Long time car authority service Edmunds recently conducted an interesting series of emissions tests. The group found that a Ford Raptor pickup truck, with an enormous V-8, emits less pollution than a gas operated leaf blower.
What the truck
The Ford F150 Raptor pickup is not an environmentalist’s dream. The truck has a monster 6.2-liter eight-cylinder engine that produces 411 horsepower and 434 foot-pounds of torque.
Most people would expect this thing would get terrible gas mileage — and it does. They would also expect that it produces far more pollutants than, say, a Fiat 500 or a leaf blower. However, according to USA Today, testing has revealed that is not the case.
Tests used federal standards
Car information service Edmunds, through its Inside Line publication, conducted testing at the Automotive Research Center, a testing facility owned by the American Automotive Association. The facility conducts Federal Testing Procedure 75, or FTP-75 emission cycles tests, which are used by Environmental Protection Agency for testing emissions.
Emissions are measured during a 505-second period after a cold start, an 864-second normal operation period and a repeat of the 505-second operation after ignition, though it occurs after the engine has been warmed for other tests. Testing simulates driving conditions by varying acceleration, idling and so forth. Leaf blowers were tested instead of other tools such as lawnmowers or weed whackers, as the adjustable speed compares more easily to a car.
Leaf blowers emit more pollution than several cars
The tests examine emissions of three greenhouse gases: oxides of nitrogen, non-methane hydrocarbons and carbon monoxide.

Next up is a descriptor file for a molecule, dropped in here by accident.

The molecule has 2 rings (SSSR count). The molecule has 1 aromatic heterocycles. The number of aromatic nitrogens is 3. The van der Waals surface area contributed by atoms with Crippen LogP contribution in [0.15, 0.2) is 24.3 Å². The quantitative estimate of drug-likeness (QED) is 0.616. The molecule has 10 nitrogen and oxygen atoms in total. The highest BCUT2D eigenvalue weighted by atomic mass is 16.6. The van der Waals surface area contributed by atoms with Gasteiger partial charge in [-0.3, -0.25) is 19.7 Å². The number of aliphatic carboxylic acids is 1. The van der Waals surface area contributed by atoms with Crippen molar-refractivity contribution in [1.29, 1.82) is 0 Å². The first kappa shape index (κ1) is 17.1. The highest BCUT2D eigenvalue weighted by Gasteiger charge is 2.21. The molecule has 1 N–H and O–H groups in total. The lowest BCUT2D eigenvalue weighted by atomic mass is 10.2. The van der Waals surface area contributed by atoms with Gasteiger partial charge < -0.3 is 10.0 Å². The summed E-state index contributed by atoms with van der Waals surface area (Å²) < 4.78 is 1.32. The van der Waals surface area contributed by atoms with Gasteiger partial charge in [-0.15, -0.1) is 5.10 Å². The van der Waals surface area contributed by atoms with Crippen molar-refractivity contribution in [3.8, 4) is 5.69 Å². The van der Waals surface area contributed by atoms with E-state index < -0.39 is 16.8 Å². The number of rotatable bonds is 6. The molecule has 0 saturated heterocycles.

The Raptor emitted 0.005 grams of NMHC per minute, 0.005 g/m of Nox and 0.276 g/m of carbon monoxide. The Fiat let off 0.016 g/m of NMHC, 0.010 g/m of Nox and 0.192 g/m of CO. The Ryobi produced 0.182 g/m of NMHC, 0.031 g/m of Nox and 3.717 g/m of CO. The Echo produced 1.495 g/m of NMHC, 0.010 g/m of Nox and 6.445 g/m of CO.
The leaf blowers still emitted more NMHC and CO when idling than the cars did during the first cold-start test. The lab also measured the air in the lab for NMHC emissions, finding that there were fewer NMHC parts per million while the Raptor was operating than before the testing began. The Raptor would have to be driven from Texas to Alaska to emit the same amount of NMHC as the Echo.
Green wisdom challenged
Conventional wisdom about car emissions is being challenged all the time. For instance, according to Car Advice Australia, a 2010 scientific paper calculated that if a Tesla Roadster is charged at a typical home receiving power from a coal-fired power plant, the carbon monoxide emissions from the power plant in charging the Roadster would be 25 percent more per year than if a person drove a gas-powered Lotus Elise, the car the Roadster was based on.